No Valentine's Day celebration is complete without a didactic economic romance novel. Here's an excerpt from The Invisible Heart: An Economic Romance by Russell Roberts. Happy Hearts Day!
Laura Silver’s parents lived in a townhouse on one of those leafy streets in Georgetown where the red brick of the buildings seems to sing of money and power. Sam looked up at the brick façade and wondered what the evening would bring. He was wearing the sartorially safe outfit of khakis with a blue blazer. Bringing a bottle of wine into a house likely to be populated with wine connoisseurs was a high-risk strategy. Instead he carried a sleeve of freshly cut flowers.
As he mounted the steps to the townhouse, he had a strong sense of apprehension about the evening to come. He liked Laura a great deal. He even felt he knew her fairly well. After all, he had heard her recite Tennyson. But he also realized that he didn’t know her well enough to know much about her parents or who would be attending tonight. A deep breath. It would be OK. Here goes. He rang the bell.
Laura’s father opened the door, introduced himself, and pointed him toward a bar set up in a corner of the living room. Sam was glad to see that a number of guests had already arrived. But Sam saw right away that he didn’t fit in. There’s a certain style in Washington that men and women acquire. It’s a look of certitude and grace, a look that says my time has come or will be here soon. It’s a way of walking, of talking, of careless laughter.
Sam didn’t have this style. It’s a style born out of the exercise of power or influence. Sam knew that its acquisition came at a price, but he envied the other young men and women standing with their drinks looking nonchalant while he stood clutching his flowers and gracelessly modeling his blazer and khakis. To hell with them, he thought. Maybe he would recover some self-assurance by finding Laura’s mother and getting himself a drink.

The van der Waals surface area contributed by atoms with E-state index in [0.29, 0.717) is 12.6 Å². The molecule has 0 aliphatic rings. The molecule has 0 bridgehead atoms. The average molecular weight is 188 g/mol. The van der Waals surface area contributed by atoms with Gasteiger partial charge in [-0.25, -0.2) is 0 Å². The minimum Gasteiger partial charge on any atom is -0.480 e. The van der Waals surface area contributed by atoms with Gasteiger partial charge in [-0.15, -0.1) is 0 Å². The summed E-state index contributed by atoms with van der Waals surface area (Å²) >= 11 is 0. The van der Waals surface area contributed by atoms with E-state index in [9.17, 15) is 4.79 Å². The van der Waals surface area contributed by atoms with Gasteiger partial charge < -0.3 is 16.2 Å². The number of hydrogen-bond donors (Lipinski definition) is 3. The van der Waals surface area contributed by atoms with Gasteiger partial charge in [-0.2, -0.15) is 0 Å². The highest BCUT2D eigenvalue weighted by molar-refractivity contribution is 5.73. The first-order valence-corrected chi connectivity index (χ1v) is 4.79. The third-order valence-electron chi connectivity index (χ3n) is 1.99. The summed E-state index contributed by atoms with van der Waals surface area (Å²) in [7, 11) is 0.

As he looked around, he saw Laura at the foot of the stairs. She made her way toward him. She was wearing a long black skirt and a cashmere sweater. Sam thought of Sinatra singing “The Way You Look Tonight.” Why hadn’t Sam ever noticed how beautiful she was? Her face had a freshness and a vitality that made the rest of the people in the room look dull and flat by comparison.
“Sam! You made it! Come meet my family.” Laura took Sam’s arm and a great sense of relief washed over him. He wondered if there was some way to keep her anchored to him for the rest of the evening…
For Laura, the evening couldn’t be going better. She had fretted all day over whether Sam would fit in with her family and Andrew’s friends. She shouldn’t have worried. Sam was doing fine. And the wine was having its way with her as well. Now that her worst anxieties had proven groundless, she was immersed in the conversation at her end of the table…
Her reverie was interrupted by her brother’s voice. A brief silence had fallen over the table as the dessert plates were put down. In that silence, Andrew, who was sitting across from Sam at the midpoint of the long table, cleared his throat theatrically and fixed Sam with a glance and a smile.
“Tell me, Sam,” he said in an overly loud voice. The conversations around the table stopped in anticipation of Andrew’s remarks. “Laura tells me you don’t believe in government regulation of corporations. She says you’re a big fan of unrestrained capitalism.”
Sam knew when he was being baited. And he usually liked rising to the bait. But Laura’s presence on the other side of the table made him uncharacteristically cautious in responding. Laura saw Sam tilt his head quizzically. She saw him hesitate. Laura found herself hoping he would brush the comment off, make a joke, tell Andrew anything at all other than what he really felt.
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